London (Nov. 18)
A plenary session of the Board of Deputies of British Jews today adopted a statement submitted by its executive committee expressing the disappointment of the Jews in England with the statement on Palestine made in the Ecuse of Commons by Foreign Secretary Ernest Bevin.
An amendment hailing U.S. participation in the inquiry commission, and pledging cooperation with the new body was defeated, as was one which strongly denounced the new policy as a continuation of Britain’s breach of faith.
The statement emphasizes the concern of British Jewry at the fact that the White Paper has not been abrogated. It stresses that whereas several Arab states have been admitted to the United Nations Organization, “there appear to be no arrangements contemplated for Jewish representation within the United Nations Organization, despite the contributions to the Allied war effort of the Jewish community in Palestine and of the sacrifices of the whole Jewish people.”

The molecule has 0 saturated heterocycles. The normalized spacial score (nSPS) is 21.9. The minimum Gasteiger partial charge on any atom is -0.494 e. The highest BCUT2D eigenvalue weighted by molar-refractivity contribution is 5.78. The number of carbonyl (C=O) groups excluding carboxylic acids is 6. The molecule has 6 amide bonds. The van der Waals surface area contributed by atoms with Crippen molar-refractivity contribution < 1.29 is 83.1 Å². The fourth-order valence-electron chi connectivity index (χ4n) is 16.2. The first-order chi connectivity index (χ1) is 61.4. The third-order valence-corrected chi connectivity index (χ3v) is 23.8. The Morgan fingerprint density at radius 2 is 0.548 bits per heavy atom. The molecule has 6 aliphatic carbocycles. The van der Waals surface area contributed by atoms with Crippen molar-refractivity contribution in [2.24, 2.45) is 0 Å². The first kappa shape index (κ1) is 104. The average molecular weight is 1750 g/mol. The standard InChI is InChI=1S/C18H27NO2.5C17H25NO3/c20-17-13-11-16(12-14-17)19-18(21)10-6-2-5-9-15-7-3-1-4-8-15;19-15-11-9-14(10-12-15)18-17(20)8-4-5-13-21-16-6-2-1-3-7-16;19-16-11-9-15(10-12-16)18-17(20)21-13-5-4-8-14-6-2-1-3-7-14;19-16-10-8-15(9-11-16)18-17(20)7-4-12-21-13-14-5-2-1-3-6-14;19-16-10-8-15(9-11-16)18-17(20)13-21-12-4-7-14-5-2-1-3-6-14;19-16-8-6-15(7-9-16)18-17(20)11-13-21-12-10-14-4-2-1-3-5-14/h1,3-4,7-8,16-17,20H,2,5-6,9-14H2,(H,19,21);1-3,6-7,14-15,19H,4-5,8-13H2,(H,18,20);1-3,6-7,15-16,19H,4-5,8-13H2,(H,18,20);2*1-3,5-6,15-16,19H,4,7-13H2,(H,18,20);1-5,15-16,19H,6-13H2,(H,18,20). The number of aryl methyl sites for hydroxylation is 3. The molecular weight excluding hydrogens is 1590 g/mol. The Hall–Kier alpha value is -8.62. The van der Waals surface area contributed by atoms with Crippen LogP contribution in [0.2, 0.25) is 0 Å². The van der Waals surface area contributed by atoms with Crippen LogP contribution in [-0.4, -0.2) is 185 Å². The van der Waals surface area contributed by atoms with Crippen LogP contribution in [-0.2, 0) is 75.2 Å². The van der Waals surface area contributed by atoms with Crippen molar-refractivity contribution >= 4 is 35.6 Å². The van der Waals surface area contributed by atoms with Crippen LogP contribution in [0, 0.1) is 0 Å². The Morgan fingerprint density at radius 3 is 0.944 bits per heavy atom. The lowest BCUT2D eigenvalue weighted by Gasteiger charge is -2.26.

The Board points out that the demand for a British policy of large scale immigration is supported by the overwhelming majority of Jews all over the world and not confined to a particular group of Jews. It concludes with a reaffirmation of the Board’s Palestine statement of Nov. 1944, urging the Government to declare Palestine, after a period of transition, a Jewish state or a Jewish commonwealth.
Prof. Selig Brodetsky, president of the Board, told the meeting that the Bevin statement not only continues the White Paper, but makes it more effective, since Arab consent is now required for the 1,500 monthly that are to be admitted.